Sonny Tufts (sitting) and Percy Helton with the cat.  Photo from Alan K. Rode's collection

The film also bites off more plot devices than it can chew, and this shows in the uneven pacing. The first half of the film tries to deal with Rice/Riccardi’s amnesia as well as his relationship with his ex-wife, and then it abruptly shifts to a more traditional revenge plot in the second half, in which Vince frames Eddie for a crime he didn’t commit. The end result is undercooked characters and implausible plot developments, testing the viewer’s suspension of disbelief on more than one occasion. In addition, the climax manages to be overlong, lacking in suspense, and laughably ridiculous on more than occasion.

However, The Crooked Way has an ace up its sleeve: John Alton, the king of noir cinematography. Alton does typically excellent work on this picture, and since most of the action is set at night, he gets many chances to show his stuff. Some of the visuals in this film are truly striking - Eddie and Nina in her house at night, silhouetted against a backlit window; a car enveloped by the night as it speeds into the dark; Eddie wandering the seedier, neon-lit sections of L.A. after the sun has gone down. Even if the story doesn’t cohere and the performances leave a lot to be desired, the film is consistently a joy to watch on a purely visual level.

The Crooked Way would have been better served had it simply pared down the amnesia plot elements, cut out some of the more unbelievable aspects of the Eddie/Nina relationship and focused more on the Eddie/Vince dynamic, since the plot starts to hum along nicely once it shifts its focus to Eddie trying to clear his name. A different cast couldn’t hurt, either. If you’re an Alton aficionado or can enjoy a noir simply because it features excellent cinematography, then you’ll find some pleasure in watching The Crooked Way. Otherwise, skip it and watch Somewhere in the Night instead.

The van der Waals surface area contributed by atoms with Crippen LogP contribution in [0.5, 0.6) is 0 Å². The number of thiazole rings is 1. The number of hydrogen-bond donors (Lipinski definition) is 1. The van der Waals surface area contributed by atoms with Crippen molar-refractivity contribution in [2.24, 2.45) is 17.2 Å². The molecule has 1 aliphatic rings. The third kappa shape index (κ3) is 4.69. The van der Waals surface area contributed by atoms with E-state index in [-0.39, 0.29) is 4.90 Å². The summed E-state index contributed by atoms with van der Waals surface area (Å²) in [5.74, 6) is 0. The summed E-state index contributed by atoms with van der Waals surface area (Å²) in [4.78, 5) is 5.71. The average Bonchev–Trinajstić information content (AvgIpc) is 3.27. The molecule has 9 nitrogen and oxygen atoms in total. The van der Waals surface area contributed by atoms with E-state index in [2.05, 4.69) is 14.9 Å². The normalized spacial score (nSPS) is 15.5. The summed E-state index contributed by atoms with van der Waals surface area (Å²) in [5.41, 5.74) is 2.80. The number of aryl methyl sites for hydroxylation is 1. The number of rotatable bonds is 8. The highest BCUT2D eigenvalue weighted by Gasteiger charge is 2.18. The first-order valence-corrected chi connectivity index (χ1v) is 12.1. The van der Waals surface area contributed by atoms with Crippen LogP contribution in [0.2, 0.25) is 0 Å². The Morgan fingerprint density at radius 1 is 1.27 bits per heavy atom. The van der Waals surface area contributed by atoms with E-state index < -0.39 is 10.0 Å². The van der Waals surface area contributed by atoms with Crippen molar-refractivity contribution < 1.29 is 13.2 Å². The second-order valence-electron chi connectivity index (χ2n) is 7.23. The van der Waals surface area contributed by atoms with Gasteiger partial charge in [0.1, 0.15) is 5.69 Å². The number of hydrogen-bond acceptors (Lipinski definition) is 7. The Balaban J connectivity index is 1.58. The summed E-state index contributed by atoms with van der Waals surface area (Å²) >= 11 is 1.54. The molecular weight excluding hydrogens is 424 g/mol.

Written by Nighthawk


  1. Nah. I think it's a great film.

  2. Oh you must see Random Harvest! My favourite amnesiac film of all time!

  3. Oh I think the reviewer has been harsh on this film which I watched tonight. Certainly Sonny Tufts is just a bad actor and Percy Helton is his familiar annoying self. However I have to disagree with his comments about Ellen Drew who I found interesting and very watchable as the ex-wife who still desperately wants to be loved.
    As to Payne well just as I defend John Hodiak for his performance as the amnesia suffering ex-soldier in the excellent 1946 film Somewhere in the Night, I have to say that Payne gives an above average and convincing performance here. When you're searching for your identity you're not going to be able to express every emotion for things you don't understand and Payne manages to convey it appropriately without coming across as wooden or flat.
    However there is no disagreement as to the look of the film which is excellent. There are just so many nice shots: from Payne's initial arrival into LA to his wandering around the streets at night.